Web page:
A few days later a new member joined the Seesmic community, going under the name of Sharpeshooter. This was one of his first posts:

In the days that followed Sharpeshooter posted a few dozen times, initiating some discussions and contributing to others, touching on everything from politics to prostitution.

Just before last weekend, Sharpeshooter went quiet.

On tuesday the following clip appeared, posted using his account:

This was just two days ago. The following morning, the hooded figure was back:

Then, last night, Sharpeshooter suddenly reappeared, albeit under duress:

All through last night and this morning clips like this appeared within the public timeline. Then, at around 6pm this evening, the situation started to change rapidly. The clips were posted, about 30 minutes apart:

It was at this point that I received a very polite email from Vinvin, asking if I could jump into Skype for five minutes…

TO BE CONTINUED

MyCBBC – ‘Facebook for kids’

Monday, February 11th, 2008

Diligent as ever, The Lorries have asked for another opinion piece – this time they’re after a response to the news that the BBC is launching a social networking site for kids called MyCBBC, filling the gap left by sites like Facebook, MySpace and Bebo who set their lower age limit at 13.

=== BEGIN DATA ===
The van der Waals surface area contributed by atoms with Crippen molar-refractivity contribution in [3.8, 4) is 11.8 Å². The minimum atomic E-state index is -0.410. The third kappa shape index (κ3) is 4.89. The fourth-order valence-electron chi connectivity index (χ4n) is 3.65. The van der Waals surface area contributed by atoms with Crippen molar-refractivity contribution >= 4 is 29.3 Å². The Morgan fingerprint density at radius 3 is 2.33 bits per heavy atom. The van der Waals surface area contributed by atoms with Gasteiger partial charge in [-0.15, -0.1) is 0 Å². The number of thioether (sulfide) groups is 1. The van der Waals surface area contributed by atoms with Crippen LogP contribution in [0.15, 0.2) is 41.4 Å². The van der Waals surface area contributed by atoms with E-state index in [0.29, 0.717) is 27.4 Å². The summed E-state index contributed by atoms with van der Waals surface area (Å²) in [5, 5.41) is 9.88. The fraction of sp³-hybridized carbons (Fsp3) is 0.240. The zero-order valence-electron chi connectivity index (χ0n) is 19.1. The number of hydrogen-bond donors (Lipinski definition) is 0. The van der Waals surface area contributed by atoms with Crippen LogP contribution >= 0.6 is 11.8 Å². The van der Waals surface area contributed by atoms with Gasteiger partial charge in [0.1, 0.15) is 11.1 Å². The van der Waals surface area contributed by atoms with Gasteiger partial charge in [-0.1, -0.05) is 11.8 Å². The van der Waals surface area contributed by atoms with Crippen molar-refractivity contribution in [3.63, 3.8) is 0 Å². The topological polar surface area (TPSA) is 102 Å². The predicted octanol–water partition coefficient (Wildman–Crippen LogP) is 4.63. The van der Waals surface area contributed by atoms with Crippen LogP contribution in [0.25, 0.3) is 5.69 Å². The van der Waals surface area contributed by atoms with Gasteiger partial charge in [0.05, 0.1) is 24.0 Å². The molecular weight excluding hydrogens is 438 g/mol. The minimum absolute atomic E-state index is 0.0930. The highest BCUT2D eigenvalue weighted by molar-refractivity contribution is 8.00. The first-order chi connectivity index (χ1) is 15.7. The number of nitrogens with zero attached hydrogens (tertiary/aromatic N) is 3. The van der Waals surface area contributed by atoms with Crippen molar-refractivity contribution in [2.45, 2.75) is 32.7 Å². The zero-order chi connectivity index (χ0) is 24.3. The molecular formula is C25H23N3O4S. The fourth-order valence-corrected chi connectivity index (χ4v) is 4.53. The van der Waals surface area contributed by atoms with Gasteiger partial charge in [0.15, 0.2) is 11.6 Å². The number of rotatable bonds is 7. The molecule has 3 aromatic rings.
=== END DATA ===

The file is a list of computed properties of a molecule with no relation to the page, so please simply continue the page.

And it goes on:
Marc Goodchild, head of interactive and on-demand at BBC children’s, is bullish about the opportunity here for the BBC: “There is a commercial market failing in the children’s space because they don’t want to take on the responsibility for younger users. The only player which can do this has to be a public service broadcaster.”

This may be true, but the BBC will need to move beyond this traditional remit considerably if it is to succeed in delivering a genuine social networking experience. It will be interesting to see whether they can overcome their instinct to broadcast and embrace the aspects of the web that best characterise social media; aspects that differentiate it from their traditional haunts of television and radio?

I’m talking about personalisation, at the expense of brand integrity; user-generated content, at the expense of quality control; and, most importantly, using the web as a medium for the free exchange of ideas between ‘audience’ members, rather than as a mechanism for their delivery from a single, central point of origin.

It would be easy to imagine that this somehow doesn’t apply for kids, and that they will settle for less. Less freedom, less creativity, less of a platform for their imaginitive energy. Yet when is your creativity less inhibited, and your urge for self-expression more exuberant, than when you are a child?

Bebo recently declared itself a ‘social media network’, and, with reality shows like The Gap Year, appears to be moving inexorably in the direction of becoming a web-only broadcaster. As reality TV and interactive media blur at the edges, it will be fascinating to see if the Beeb is capable of moving far enough fast enough in the opposite direction.